Yesterday the Simons Foundation and the International Association of Lawyers Against Nuclear Arms (IALANA) released a historic document - the Vancouver Declaration.
The Vancouver Declaration affirms that nuclear weapons are incompatible with international humanitarian law, the law stating what is universally prohibited in warfare. The declaration observes that with their uncontrollable blast, heat, and radiation effects, nuclear weapons are indeed weapons of mass destruction that by their nature cannot comply with fundamental rules forbidding the infliction of indiscriminate and disproportionate harm.
Entitled “Law’s Imperative for the Urgent Achievement of a Nuclear-Weapon-Free World,” the declaration concludes by calling on states to commence and conclude negotiations on the global prohibition and elimination of nuclear weapons as mandated by the legal obligation unanimously proclaimed by the International Court of Justice (ICJ) in 1996. An annex to the declaration specifying the applicable law states: “It cannot be lawful to continue indefinitely to possess weapons which are unlawful to use or threaten to use, are already banned for most states, and are subject to an obligation of elimination.”
Eminent experts in international law and diplomacy have endorsed the Vancouver Declaration; among them Christopher G. Weeramantry, former Vice President of the ICJ and current President of IALANA; Mohammed Bedjaoui, who was ICJ President when it handed down its advisory opinion on nuclear weapons; Louise Doswald-Beck, Professor of International Law, Graduate Institute of International and Development Studies, Geneva, and co-author of a major International Committee of the Red Cross study of international humanitarian law; Ved Nanda, Evans University Professor, Nanda Center for International and Comparative Law, University of Denver Sturm College of Law; Jayantha Dhanapala, former UN Under-Secretary-General for Disarmament Affairs; and Gareth Evans, QC, former Foreign Minister of Australia who recently served as Co-Chair of the International Commission on Nuclear Non-proliferation and Disarmament.
The Simons Foundation and IALANA developed the declaration with the input of a conference convened by the two organizations in Vancouver, Canada, on February 10-11, 2011, that brought together some 30 experts in international law, diplomacy, and nuclear weapons.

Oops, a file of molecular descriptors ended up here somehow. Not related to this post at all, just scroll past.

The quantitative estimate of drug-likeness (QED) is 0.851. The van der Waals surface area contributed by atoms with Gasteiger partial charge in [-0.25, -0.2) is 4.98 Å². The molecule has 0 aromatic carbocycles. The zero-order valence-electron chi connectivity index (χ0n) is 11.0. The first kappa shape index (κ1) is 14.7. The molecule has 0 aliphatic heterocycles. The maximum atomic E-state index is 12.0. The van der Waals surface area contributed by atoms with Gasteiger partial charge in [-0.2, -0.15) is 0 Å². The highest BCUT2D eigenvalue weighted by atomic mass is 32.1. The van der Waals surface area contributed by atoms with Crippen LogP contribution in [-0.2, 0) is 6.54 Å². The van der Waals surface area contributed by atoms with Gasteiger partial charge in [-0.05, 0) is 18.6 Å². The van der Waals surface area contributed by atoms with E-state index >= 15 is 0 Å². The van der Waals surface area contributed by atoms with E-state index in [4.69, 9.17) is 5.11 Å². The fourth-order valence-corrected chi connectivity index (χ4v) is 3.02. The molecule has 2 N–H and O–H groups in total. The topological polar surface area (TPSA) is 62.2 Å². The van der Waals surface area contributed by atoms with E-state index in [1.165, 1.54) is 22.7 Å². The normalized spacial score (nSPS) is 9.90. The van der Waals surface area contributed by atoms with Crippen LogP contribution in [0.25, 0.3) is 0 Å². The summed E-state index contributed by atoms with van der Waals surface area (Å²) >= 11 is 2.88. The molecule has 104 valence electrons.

Dr. Jennifer Simons, President of The Simons Foundation, said: “It is my hope, shared by IALANA, that in the debate about the road to zero, the Vancouver Declaration will serve to underline the essential element - the inhumanity and illegality of nuclear weapons - and hasten their elimination. The possession of nuclear weapons should be an international crime.”
Peter Weiss, IALANA Vice President, who has litigated international human rights cases in U.S. and other courts and advised governments on their submissions to the ICJ in the nuclear weapons case, commented: “Overwhelming problems, like ensuring the survival of the planet, cannot be resolved by law alone. But nor can they be dealt with by ignoring the law altogether. The drafters of the declaration, and those who have signed and will sign it, offer it to governments and civil society as a contribution to the debate. The horrific events occurring in Japan serve to accentuate the danger of continuing to live with the risk of exposing humanity to nuclear radiation, whether emanating from nuclear meltdown or nuclear bombs.”
Dr. John Burroughs, Executive Director of the New York-based Lawyers Committee on Nuclear Policy, the UN Office of IALANA, said: “President Obama and Prime Minister Singh last year jointly stated their support for ‘strengthening the six decade-old international norm of non-use of nuclear weapons.’ The Vancouver Declaration demonstrates that the non-use of nuclear weapons is not only wise policy; it is required by law.”
The Vancouver Declaration is a most important document coming at a time when nations, in particular the United States, flaunt international law on many fronts. As this relates to nuclear weapons, it is critical that all nations take their responsibilities as not only sovereign nations states, but as nations sharing this small planet where no one is immune from the horrific effects of nuclear weapons.
The clock is ticking, and it is high time for nations to seriously negotiate a treaty for the total prohibition of nuclear weapons. The President of the International Court of Justice called nuclear weapons "an absolute evil," and as the Vancouver Declaration says, "an absolute evil requires an absolute prohibition." Can there be any greater and absolute evil than nuclear weapons???
Click here to read the full text of the Vancouver Declaration. Click here to see the signatories to the declaration.
Author's Note: Text in italics are quoted from the news release. Click here to read the full March 23, 2011 news release.
Visit the Simons Foundation at http://www.thesimonsfoundation.ca. Visit the International Association of Lawyers Against Nuclear Arms at http://www.ialana.net and http://www.lcnp.org